34 photographs : b&w, some sepia toned ; 17 x 23 cm or smaller
1 cm of textual records
Scope and Content
Accession consists of photographs and textual records that document Bernard's activities in the Royal Canadian Air Force during the Second World War. Included are images of Bernard and his photography school classmates; shots taken just after the Bergen-Belsen concentration camp was liberated, including shots of captured SS guards and of the Sunday picnics organized for the children; and images taken by Bernard while he was on leave. Accession also includes Bernard's unpublished memoir of his war experience (2000) and one letter written by Bernard to his family while he was stationed in Germany (1945).
Bernard Louis Yale was born in Toronto on 3 May 1922 to Morris Yalofsky and Ann Yalofsky (née Krasnanski). Although Morris and Ann were both born in the Ukraine, they resided in Romania prior to their immigration to Canada in 1922 Morris worked in Toronto as an upholsterer until his untimely death at the age of thirty-five.
Bernard attended Central Commerce high school and upon graduating registered for a chartered accounting course. He worked as an accounting student for the chartered accountant Jules Newman.
During the Second World War, Bernard served in the Royal Canadian Air Force as a photographer. He arrived in England in 1944 and was posted shortly thereafter to 443 Squadron, 144 Wing (a Spitfire Wing) in the town of Ford. While stationed there, he was responsible for servicing cinegun cameras that captured the damage caused each time the Spitfires fired ammunition at a target.
From Ford, Bernard moved with his squadron to various other towns including Sainte-Croix-sur-Mer (during the invasion of Normandy), Chartres, Louvain, and other towns in Belgium and Holland. In 1945, his squadron began moving into Germany and encountered slave labourers who had just been liberated. Soon after, Bernard was posted to serve in the occupation forces with 84 Group Disarmament Staff. His unit was responsible for disarming and dismantling the German air force. As part of this unit, Bernard processed photographs of Bergen-Belsen concentration camp guards, the burning of the wooden quarters used for Bergen-Belsen’s inmates, and other structures and remains found there. A squadron leader in Bernard’s unit, Ted Aplin, organized Sunday picnics for the children of Bergen Belsen during the summer of 1945. Bernard captured many photographs of these outings.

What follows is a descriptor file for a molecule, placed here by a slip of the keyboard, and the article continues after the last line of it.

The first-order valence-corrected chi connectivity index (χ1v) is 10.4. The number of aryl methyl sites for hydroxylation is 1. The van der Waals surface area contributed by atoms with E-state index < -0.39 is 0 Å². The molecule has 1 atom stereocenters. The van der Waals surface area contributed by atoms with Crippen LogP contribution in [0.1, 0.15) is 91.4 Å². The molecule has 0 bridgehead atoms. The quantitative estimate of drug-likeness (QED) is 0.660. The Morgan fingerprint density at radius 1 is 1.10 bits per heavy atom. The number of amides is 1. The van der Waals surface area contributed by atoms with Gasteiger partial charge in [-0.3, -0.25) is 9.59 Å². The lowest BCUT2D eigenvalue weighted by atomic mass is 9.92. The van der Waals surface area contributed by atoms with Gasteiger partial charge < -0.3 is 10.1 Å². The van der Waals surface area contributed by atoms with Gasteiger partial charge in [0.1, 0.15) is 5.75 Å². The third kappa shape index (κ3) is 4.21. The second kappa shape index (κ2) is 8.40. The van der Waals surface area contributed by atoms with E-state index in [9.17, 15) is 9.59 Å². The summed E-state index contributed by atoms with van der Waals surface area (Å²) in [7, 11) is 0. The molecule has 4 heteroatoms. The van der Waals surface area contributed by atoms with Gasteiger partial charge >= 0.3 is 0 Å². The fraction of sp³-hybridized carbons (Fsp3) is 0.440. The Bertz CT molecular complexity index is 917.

After the war, Bernard returned to Toronto and resumed work as a chartered accountant. He married Esther Wineberg in 1950 and together they had three children: Robert Yale (b. 1954), Sharon Yale (b. 1957), and Martin Yale (b. 1960). Bernard passed away on 16 September 2001.
Copyright is in the public domain and permission for use is not required. Please credit the Ontario Jewish Archives as the source of the photograph.
Associated Material Note: See Ted Aplin fonds at Clara Thomas Archives and Special Collections at York University, Toronto.